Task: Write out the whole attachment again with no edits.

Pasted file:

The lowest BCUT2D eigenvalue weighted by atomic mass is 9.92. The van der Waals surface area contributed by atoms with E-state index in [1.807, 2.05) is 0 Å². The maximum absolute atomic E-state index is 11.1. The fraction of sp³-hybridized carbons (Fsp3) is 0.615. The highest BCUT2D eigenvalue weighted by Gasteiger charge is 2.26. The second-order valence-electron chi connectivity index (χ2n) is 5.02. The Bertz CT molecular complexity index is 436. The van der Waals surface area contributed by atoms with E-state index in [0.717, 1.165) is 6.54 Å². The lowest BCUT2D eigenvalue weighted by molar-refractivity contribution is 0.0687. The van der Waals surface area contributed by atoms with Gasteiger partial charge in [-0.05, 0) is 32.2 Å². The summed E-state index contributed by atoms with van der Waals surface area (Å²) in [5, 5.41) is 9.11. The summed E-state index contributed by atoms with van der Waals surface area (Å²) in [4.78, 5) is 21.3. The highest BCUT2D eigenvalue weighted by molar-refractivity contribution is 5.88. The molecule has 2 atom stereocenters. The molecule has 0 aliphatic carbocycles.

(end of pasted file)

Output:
The lowest BCUT2D eigenvalue weighted by atomic mass is 9.92. The van der Waals surface area contributed by atoms with E-state index in [1.807, 2.05) is 0 Å². The maximum absolute atomic E-state index is 11.1. The fraction of sp³-hybridized carbons (Fsp3) is 0.615. The highest BCUT2D eigenvalue weighted by Gasteiger charge is 2.26. The second-order valence-electron chi connectivity index (χ2n) is 5.02. The Bertz CT molecular complexity index is 436. The van der Waals surface area contributed by atoms with E-state index in [0.717, 1.165) is 6.54 Å². The lowest BCUT2D eigenvalue weighted by molar-refractivity contribution is 0.0687. The van der Waals surface area contributed by atoms with Gasteiger partial charge in [-0.05, 0) is 32.2 Å². The summed E-state index contributed by atoms with van der Waals surface area (Å²) in [5, 5.41) is 9.11. The summed E-state index contributed by atoms with van der Waals surface area (Å²) in [4.78, 5) is 21.3. The highest BCUT2D eigenvalue weighted by molar-refractivity contribution is 5.88. The molecule has 2 atom stereocenters. The molecule has 0 aliphatic carbocycles.